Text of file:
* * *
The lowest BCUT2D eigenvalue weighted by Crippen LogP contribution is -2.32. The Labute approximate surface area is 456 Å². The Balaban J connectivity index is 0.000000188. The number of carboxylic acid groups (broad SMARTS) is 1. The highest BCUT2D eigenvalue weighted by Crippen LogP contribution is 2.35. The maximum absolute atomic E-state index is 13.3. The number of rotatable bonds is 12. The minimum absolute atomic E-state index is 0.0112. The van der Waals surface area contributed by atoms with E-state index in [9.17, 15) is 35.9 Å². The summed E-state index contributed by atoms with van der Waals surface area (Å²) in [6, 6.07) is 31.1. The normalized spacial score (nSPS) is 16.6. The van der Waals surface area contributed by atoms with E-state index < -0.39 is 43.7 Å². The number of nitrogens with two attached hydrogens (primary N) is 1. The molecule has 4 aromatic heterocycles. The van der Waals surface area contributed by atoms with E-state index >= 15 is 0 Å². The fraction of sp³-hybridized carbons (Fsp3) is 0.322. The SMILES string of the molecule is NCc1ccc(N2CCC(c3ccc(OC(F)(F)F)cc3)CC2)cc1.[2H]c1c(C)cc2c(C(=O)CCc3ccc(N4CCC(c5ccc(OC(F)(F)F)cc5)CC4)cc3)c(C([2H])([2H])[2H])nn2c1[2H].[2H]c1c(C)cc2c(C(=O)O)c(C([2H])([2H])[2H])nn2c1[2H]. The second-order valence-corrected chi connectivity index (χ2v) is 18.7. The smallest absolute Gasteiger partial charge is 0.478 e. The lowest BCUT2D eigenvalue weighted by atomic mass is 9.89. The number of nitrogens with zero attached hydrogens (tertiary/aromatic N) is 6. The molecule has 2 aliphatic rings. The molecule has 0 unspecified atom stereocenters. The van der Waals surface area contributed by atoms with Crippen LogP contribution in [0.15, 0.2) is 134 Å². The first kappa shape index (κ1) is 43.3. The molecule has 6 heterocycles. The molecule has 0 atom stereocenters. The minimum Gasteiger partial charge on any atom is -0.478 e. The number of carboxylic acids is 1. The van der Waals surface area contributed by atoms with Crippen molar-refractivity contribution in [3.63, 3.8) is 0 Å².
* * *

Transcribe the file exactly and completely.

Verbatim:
The lowest BCUT2D eigenvalue weighted by Crippen LogP contribution is -2.32. The Labute approximate surface area is 456 Å². The Balaban J connectivity index is 0.000000188. The number of carboxylic acid groups (broad SMARTS) is 1. The highest BCUT2D eigenvalue weighted by Crippen LogP contribution is 2.35. The maximum absolute atomic E-state index is 13.3. The number of rotatable bonds is 12. The minimum absolute atomic E-state index is 0.0112. The van der Waals surface area contributed by atoms with E-state index in [9.17, 15) is 35.9 Å². The summed E-state index contributed by atoms with van der Waals surface area (Å²) in [6, 6.07) is 31.1. The normalized spacial score (nSPS) is 16.6. The van der Waals surface area contributed by atoms with E-state index < -0.39 is 43.7 Å². The number of nitrogens with two attached hydrogens (primary N) is 1. The molecule has 4 aromatic heterocycles. The van der Waals surface area contributed by atoms with E-state index >= 15 is 0 Å². The fraction of sp³-hybridized carbons (Fsp3) is 0.322. The SMILES string of the molecule is NCc1ccc(N2CCC(c3ccc(OC(F)(F)F)cc3)CC2)cc1.[2H]c1c(C)cc2c(C(=O)CCc3ccc(N4CCC(c5ccc(OC(F)(F)F)cc5)CC4)cc3)c(C([2H])([2H])[2H])nn2c1[2H].[2H]c1c(C)cc2c(C(=O)O)c(C([2H])([2H])[2H])nn2c1[2H]. The second-order valence-corrected chi connectivity index (χ2v) is 18.7. The smallest absolute Gasteiger partial charge is 0.478 e. The lowest BCUT2D eigenvalue weighted by atomic mass is 9.89. The number of nitrogens with zero attached hydrogens (tertiary/aromatic N) is 6. The molecule has 2 aliphatic rings. The molecule has 0 unspecified atom stereocenters. The van der Waals surface area contributed by atoms with Crippen LogP contribution in [0.15, 0.2) is 134 Å². The first kappa shape index (κ1) is 43.3. The molecule has 6 heterocycles. The molecule has 0 atom stereocenters. The minimum Gasteiger partial charge on any atom is -0.478 e. The number of carboxylic acids is 1. The van der Waals surface area contributed by atoms with Crippen molar-refractivity contribution in [3.63, 3.8) is 0 Å².